Of the three techniques in this sequence, shielding is probably my favorite. I’ve been told by a few folks that I’m a “natural shielder,” whatever that means, so maybe that’s why I enjoy it so much.
Whenever I had to coach someone on shielding, I told them to think of something that makes them feel safe. It could be the house they grew up in, behind a locked gate, within a thorny labyrinth, and many more locations. If a location doesn’t work for them, an item might.
Commonly when I read on shielding, the author instructs the reader to push out their energy into a bubble or egg-shape. Honestly, this irritates me because it’s not flexible. It’s a bubble and I don’t feel safe in a bubble. They’re too easily broken, too permeable, and just not strong enough for me.
When I do my shields, I do a type of armor. It gives me more flexibility and is stronger (to me) than the bubble. I won’t go into details of what I do and how I do it, that’s just asking for trouble. But the core concept here is to think of what makes you feel protected and strong. That’s what is going to best protect you when you deal with things, people, whatever.
Making your shields varies from person to person. It’s typically a visualization technique. I’ve heard of one woman who needed a very strong shield at one point and spent hours sitting down and constructing a tower around her, visualizing each brick as she laid it and spreading the mortar. If you need a very strong shield, something solid and very carefully laid out, like the tower, will work best, I think. You put enough mental focus into it and you should be pretty good.
Depending on what you do, layering shields is a good idea. I typically recommend at least three (it’s a magic number), but if you’re comfortable with just one, then that’s fine. If you need more, just think of a number that has significance to you and begin constructing your shields until you reach that number. I typically start with my most immediate shield first, then work outward, but you can do it out and in if that’s what you prefer.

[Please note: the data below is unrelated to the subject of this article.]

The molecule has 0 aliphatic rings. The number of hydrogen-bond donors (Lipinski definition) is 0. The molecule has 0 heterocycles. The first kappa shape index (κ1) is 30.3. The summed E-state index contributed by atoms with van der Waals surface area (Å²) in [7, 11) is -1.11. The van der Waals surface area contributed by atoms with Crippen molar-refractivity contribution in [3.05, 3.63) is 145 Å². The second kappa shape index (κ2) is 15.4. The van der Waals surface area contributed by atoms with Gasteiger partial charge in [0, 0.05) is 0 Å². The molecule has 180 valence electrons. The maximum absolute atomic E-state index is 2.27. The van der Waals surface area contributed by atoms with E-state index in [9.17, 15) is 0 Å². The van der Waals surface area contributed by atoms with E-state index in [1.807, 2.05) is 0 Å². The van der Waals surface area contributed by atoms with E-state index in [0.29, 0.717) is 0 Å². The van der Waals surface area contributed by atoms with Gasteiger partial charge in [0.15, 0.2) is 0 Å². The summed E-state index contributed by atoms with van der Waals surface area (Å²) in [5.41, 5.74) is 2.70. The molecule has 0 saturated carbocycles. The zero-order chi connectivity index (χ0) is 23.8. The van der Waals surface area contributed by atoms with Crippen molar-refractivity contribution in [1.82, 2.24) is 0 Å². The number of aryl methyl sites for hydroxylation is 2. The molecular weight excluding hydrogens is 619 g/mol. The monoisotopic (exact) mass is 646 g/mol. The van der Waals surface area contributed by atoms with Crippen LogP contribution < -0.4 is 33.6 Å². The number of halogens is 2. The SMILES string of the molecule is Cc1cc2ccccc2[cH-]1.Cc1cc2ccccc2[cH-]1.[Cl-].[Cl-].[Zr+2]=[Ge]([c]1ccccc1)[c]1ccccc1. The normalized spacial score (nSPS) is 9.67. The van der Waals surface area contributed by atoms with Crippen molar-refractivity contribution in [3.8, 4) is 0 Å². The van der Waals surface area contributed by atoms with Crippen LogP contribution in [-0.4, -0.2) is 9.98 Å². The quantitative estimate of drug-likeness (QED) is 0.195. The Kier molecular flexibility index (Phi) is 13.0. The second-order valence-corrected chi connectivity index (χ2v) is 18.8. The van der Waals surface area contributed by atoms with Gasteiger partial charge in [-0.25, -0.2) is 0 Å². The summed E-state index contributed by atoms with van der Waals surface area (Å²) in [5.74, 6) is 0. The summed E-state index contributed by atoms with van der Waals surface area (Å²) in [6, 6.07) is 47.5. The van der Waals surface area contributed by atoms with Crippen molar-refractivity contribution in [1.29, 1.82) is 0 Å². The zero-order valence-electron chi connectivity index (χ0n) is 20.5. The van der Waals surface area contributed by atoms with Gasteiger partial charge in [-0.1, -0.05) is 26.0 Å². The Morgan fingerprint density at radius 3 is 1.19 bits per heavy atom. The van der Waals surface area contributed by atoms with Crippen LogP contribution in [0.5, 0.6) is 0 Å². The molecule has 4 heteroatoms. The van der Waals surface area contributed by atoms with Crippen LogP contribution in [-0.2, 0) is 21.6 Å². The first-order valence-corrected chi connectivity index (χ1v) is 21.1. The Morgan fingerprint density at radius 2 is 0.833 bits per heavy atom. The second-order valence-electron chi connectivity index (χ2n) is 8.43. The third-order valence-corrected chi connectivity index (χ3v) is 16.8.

At a workshop a couple of years ago, I learned of another shield that some people do. It’s a construction of a rose bush encircling yourself with the roses taking any attacks, attempts to infiltrate, etc. for you. Supposedly this helps you to learn from what direction your opponent is coming from so you can figure out who it is. That said, I’ve no idea how that’s supposed to work. That part was, infuriatingly, never explained.
In regards to the house example, it works a little differently. Imagine yourself in a home that you know or one that you feel safe in – either one you’ve visited or one that you’ve fantasized about can work. Work from the outer rooms inward. Lock the front and back doors, or any other doors on the perimeter of the house; lock the windows there, too. Working inward, walk through the house, shutting and locking doors behind you. You can add doors so you can move from room to room, slowly locking out anything that might try to enter, until you reach the center of the house or a room you like best.
Shields vary from person to person, or they should. We each have certain things that make us feel safe: a guard dog, a locked door, armor, etc. Don’t just work a bubble shield because that’s all you have read about, because that’s all you know. If you prefer a bubble shield, that’s fine, too. Experiment a bit with different types of shields and different layers of them. And don’t forget to check on them from time to time or redo them. Sometimes we begin to forget about our shields and they dwindle or fail when we need them most. They’re meant to protect us, in the end.